As we count down the minutes to the new year, we are also counting all of the best stuff that was made in 2021. This week, we’re talking about podcasts. Nick Quah, Vulture’s podcast critic, and Sarah Larson, staff writer at The New Yorker, share their top picks.
Nick Quah’s top 5 podcasts of the year:
In every episode of the podcast Maintenance Phase, hosts Michael Hobbes and Aubrey Gordon use intensive research to debunk health and wellness fads. Nick thinks of Maintenance Phase as a hopeful reminder “to fight,” and that “it is worth remembering that there is something called the truth.”
In Through the Cracks from WAMU and PRX, host and producer Jonquilyn Hill asks what could have been done to prevent the disappearance of 8-year-old Relisha Rudd from a DC homeless shelter in 2014. According to Nick, the show is crafted in a way that gets to large societal issues without losing sight of the “human loss at the center of this failure.”
Anything for Selena from WBUR and Futuro Studios melds the biography of Tejano music legend Selena Quintanilla with the personal storytelling of host Maria Maria Garcia. “She kind of writes and hosts and performs very much with her heart on her sleeve,” Nick said. “I don’t hear that very much these days, or at all.”
In this New York Times Opinion show, “nerd king, policy wonk” Ezra Klein plays with the standard interview podcast format to “get at a larger question of basically like how do we move forward as a country, as people,” Nick said. “He is a fantastic interviewer. He doesn’t ever condescend.”
Nick’s favorite podcast of the year was Aack Cast from iHeartMedia. Creator and host Jamie Loftus explores the long-running comic strip Cathy by Cathy Guisewite. “There is absolutely nobody who sounds like her in this business,” said Nick. “If I ever worked in a creative field in any manner that isn’t writing, I would want a peer like her.”
Sarah Larson’s top 5 podcasts of the year:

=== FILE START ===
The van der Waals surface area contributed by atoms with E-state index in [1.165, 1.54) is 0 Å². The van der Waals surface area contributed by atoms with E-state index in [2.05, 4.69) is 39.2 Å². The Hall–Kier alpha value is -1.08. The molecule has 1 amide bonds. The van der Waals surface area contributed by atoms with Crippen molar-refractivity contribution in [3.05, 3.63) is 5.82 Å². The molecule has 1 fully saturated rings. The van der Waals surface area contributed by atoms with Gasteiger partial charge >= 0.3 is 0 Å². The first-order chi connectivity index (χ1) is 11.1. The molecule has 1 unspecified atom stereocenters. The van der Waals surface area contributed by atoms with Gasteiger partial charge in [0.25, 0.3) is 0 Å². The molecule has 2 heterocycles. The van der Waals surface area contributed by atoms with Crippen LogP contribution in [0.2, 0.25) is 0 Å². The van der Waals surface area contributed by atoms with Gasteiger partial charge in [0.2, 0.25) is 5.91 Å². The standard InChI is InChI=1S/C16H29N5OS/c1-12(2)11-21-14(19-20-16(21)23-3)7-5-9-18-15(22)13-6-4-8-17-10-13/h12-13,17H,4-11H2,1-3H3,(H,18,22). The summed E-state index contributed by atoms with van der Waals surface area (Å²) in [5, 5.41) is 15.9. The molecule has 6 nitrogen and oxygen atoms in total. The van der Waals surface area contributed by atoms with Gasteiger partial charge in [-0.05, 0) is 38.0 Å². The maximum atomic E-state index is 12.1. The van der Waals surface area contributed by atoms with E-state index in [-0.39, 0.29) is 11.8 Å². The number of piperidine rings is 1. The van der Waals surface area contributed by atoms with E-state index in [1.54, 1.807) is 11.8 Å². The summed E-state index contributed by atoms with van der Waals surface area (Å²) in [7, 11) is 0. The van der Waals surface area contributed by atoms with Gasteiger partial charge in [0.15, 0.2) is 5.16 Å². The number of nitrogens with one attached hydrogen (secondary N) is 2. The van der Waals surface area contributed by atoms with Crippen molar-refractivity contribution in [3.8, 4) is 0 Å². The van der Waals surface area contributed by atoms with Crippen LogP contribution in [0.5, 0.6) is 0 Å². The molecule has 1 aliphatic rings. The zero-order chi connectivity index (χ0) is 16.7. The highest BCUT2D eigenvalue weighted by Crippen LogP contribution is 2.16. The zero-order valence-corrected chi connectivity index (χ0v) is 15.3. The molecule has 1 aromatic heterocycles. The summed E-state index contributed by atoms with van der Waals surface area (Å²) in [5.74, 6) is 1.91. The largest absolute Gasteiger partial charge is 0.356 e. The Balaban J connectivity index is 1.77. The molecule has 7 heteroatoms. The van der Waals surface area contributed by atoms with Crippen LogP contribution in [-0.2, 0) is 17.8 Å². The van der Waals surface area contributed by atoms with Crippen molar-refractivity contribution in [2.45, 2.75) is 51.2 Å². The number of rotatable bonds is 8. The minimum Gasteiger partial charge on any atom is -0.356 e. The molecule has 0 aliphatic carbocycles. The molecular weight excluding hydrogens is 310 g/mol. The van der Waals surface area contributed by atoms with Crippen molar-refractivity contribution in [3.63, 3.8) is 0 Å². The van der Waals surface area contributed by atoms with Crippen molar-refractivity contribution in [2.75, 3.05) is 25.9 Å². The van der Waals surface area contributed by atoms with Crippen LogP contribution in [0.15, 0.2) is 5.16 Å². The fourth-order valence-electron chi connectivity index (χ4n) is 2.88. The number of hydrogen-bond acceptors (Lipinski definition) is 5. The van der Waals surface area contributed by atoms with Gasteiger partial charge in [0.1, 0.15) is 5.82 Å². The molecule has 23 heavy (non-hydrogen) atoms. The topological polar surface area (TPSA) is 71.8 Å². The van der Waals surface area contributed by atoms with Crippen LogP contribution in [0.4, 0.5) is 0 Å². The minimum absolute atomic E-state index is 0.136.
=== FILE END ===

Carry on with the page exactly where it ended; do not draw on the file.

9/12 from Pineapple Street Studios and hosted by Dan Taberski is about “the idea” of 9/11 and its aftermath. “It has so many beautiful images in it,” Sarah said. The first episode tells the story of a TV crew that found out about 9/11 while shooting a reality television show in the middle of the ocean without any contact to the outside world. “What an incredible way to introduce that story,” Sarah said.
Suspect is a true crime podcast, but according to Sarah, it is more “enlightened” than many series in the true crime genre. “It would be a page turner if it were a book,” Sarah said. The team, led by Michael Shaer and Eric Benson at Wondery, unspools the murder of Arpana Jinaga, who was killed in her apartment in Redmond, Washington in 2008.
Tyler Mahan Coe is the creator, writer, and producer behind the country music history podcast Cocaine & Rhinestones. “It just blew my mind,” Sarah said. Tyler’s writing is so good that Sarah went as far as comparing it to “pirouetting.”
La Brega from WNYC and Futuro Studios and hosted by Alana Casanova-Burgess was born out of an impulse to tell stories about Puerto Rico that often go under-reported by mainstream media. For many Puerto Ricans, “la brega” represents a challenge or struggle without an easy solution. “It’s got incredible characters, it’s got humor, it’s warm,” Sarah said. It even made Sarah cry (although she will be the first to admit that she is a crier).
Sarah’s favorite podcast of the year was Resistance from Gimlet and Spotify. Host Saidu Tejan-Thomas Jr. tells the stories of people in the movement for Black lives who are fighting for change. “I personally feel very overwhelmed by the scale of the problems we’re facing,” Sarah said, “this is a thing that makes you feel like that’s not necessarily the end.”